Impostor scams have been an issue with social networks for years. Sometimes the perpetrators will hack into an existing account, change the password, and take over. Other times they will simply create a new account that clones an existing one, then send new friend requests to the real person’s friend list. Once they accomplish this task, they will either start posting spam links, disinformation or links to malicious websites, or begin using direct messaging features to run some variation of the old “I was mugged in London, please wire me some money” scheme. Facebook has traditionally been the choice for these scams, since the platform connects friends and family rather than strangers (more so than Twitter, Instagram or YouTube, at any rate).
Therefore it’s important to be able to recognize your connections’ online “voices.” Pay some attention to how your friends and family use capitalization, spelling, slang and grammar when they send you a message. If something appears unusual, it may be a sign that something isn’t right. It might be a good idea to contact them through some other method to verify the message.
An elderly relative sending you a message that starts with “sup” may indicate an impostor.
A friend who uses text abbreviations like a second language suddenly having an exquisite command of standard English spelling and grammar might also be suspect.
An ordinarily eloquent friend who suddenly has trouble with conjugation or verb tenses, or who begins a message with “Greetings!” could be a sign of a scammer.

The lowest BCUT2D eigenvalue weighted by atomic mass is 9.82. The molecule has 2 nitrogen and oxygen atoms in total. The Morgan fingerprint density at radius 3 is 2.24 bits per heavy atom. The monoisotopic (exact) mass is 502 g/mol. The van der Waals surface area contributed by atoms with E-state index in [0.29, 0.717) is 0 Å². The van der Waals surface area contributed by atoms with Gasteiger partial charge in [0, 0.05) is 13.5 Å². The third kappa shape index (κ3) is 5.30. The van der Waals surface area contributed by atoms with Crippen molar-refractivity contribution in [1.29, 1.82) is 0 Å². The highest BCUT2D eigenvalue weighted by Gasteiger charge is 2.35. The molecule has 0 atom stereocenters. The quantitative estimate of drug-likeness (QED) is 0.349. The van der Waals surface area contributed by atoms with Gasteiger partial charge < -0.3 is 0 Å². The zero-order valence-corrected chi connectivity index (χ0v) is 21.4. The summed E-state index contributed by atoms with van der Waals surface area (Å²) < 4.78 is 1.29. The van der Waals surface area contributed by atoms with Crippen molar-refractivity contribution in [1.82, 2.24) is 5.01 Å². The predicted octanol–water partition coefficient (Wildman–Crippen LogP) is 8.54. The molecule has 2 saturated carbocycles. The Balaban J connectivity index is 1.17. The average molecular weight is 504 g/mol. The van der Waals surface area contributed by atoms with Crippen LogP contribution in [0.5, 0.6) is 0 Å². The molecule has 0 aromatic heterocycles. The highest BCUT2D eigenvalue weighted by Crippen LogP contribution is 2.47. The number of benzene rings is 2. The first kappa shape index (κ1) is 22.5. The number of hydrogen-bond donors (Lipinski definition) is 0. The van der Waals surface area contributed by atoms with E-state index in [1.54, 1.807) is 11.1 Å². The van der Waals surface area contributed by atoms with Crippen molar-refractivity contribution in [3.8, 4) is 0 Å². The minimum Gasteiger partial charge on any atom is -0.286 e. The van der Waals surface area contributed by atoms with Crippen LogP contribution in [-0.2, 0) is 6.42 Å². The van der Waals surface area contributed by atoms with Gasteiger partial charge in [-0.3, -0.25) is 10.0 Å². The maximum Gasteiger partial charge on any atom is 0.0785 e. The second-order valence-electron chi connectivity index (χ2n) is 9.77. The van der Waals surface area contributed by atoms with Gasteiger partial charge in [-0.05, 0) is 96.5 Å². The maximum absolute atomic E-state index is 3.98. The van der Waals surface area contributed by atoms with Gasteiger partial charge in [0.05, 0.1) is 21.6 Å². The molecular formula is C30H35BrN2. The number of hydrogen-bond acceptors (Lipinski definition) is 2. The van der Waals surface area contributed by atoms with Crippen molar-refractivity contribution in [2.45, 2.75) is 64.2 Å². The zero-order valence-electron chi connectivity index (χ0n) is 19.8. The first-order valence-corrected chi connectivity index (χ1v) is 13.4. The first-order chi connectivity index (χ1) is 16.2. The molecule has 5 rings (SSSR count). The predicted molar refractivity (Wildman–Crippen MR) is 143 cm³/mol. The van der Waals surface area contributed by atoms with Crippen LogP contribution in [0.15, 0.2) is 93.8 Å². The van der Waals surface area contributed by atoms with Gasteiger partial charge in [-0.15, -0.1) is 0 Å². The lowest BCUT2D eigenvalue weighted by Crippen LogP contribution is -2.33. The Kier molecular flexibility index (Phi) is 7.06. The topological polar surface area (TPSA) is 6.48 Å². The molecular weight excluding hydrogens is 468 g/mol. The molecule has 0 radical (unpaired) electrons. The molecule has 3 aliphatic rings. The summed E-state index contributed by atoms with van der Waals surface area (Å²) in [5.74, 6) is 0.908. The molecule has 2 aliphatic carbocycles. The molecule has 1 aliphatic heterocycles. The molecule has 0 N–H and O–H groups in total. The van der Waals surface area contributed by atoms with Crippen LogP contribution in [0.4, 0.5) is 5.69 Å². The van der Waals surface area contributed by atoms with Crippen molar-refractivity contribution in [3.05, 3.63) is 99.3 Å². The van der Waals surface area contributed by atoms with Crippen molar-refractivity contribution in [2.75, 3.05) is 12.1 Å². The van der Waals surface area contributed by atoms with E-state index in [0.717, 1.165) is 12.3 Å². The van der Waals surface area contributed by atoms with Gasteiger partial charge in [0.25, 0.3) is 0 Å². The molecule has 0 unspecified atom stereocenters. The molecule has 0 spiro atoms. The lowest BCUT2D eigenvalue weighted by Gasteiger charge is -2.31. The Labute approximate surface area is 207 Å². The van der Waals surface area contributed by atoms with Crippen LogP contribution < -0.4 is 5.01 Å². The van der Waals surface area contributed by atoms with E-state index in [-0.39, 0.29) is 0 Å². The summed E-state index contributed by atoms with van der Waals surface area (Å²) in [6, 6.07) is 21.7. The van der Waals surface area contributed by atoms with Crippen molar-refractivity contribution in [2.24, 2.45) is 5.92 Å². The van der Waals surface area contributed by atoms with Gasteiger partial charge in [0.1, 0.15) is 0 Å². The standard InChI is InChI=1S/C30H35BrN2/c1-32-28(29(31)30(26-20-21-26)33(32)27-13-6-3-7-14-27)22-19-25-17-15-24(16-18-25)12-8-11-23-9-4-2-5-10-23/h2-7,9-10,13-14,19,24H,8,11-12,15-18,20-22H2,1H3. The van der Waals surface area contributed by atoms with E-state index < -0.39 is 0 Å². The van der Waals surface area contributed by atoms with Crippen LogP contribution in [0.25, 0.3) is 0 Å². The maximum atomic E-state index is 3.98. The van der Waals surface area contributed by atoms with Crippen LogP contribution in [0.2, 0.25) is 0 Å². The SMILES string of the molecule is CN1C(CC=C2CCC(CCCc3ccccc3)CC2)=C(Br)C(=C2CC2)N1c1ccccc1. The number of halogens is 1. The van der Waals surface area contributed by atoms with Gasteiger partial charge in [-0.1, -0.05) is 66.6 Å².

In a lot of cases, especially on Facebook, you might be connected to a bunch of people you haven’t seen in decades and of whom you might not particularly be fond anymore, but there they are, and you’ve had them on “unfollow” since 2011 but you’re just too polite to unfriend them entirely (or you forgot about them). One of these people messaging you AT ALL could be fishy; doubly so if they’re speaking to you like their closest friend.
Here’s an example: I have this friend since sixth grade, all the way back in 19-nunya. We hardly ever talk on the actual phone, but we used email, then Facebook Messenger, then text messages for years. In some ways, we are simply continuing a slow-motion conversation that began sometime in 2002 and never really stopped. There are no greetings or closings, EVER. We started talking about guitars and food 20 years ago and it evolved naturally into a conversation about…well, guitars and food still, but also comedy and podcasts. If I got a Facebook Messenger message from him (already suspicious because we stopped using it years ago) and it began with him asking how I was doing, I would immediately know his account had been hacked. How we’re doing gets covered, without anybody having to ask.